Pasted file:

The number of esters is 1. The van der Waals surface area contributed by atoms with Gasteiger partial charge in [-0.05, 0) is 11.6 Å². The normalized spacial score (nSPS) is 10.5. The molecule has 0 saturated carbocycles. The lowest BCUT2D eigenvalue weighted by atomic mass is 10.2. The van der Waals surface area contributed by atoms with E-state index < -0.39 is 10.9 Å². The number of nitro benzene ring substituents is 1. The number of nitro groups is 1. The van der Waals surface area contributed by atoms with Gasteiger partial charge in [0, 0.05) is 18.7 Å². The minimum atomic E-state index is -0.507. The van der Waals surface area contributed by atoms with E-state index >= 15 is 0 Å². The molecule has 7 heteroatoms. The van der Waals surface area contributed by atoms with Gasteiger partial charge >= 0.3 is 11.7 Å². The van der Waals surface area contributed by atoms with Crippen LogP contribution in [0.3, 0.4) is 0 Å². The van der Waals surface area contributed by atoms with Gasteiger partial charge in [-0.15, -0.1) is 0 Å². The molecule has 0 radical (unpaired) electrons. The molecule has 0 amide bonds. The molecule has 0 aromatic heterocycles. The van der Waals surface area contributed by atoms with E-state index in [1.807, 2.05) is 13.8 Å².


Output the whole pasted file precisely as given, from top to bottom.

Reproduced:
The number of esters is 1. The van der Waals surface area contributed by atoms with Gasteiger partial charge in [-0.05, 0) is 11.6 Å². The normalized spacial score (nSPS) is 10.5. The molecule has 0 saturated carbocycles. The lowest BCUT2D eigenvalue weighted by atomic mass is 10.2. The van der Waals surface area contributed by atoms with E-state index < -0.39 is 10.9 Å². The number of nitro benzene ring substituents is 1. The number of nitro groups is 1. The van der Waals surface area contributed by atoms with Gasteiger partial charge in [0, 0.05) is 18.7 Å². The minimum atomic E-state index is -0.507. The van der Waals surface area contributed by atoms with E-state index >= 15 is 0 Å². The molecule has 7 heteroatoms. The van der Waals surface area contributed by atoms with Gasteiger partial charge >= 0.3 is 11.7 Å². The van der Waals surface area contributed by atoms with Crippen LogP contribution in [0.3, 0.4) is 0 Å². The van der Waals surface area contributed by atoms with Gasteiger partial charge in [-0.15, -0.1) is 0 Å². The molecule has 0 radical (unpaired) electrons. The molecule has 0 amide bonds. The molecule has 0 aromatic heterocycles. The van der Waals surface area contributed by atoms with E-state index in [1.807, 2.05) is 13.8 Å².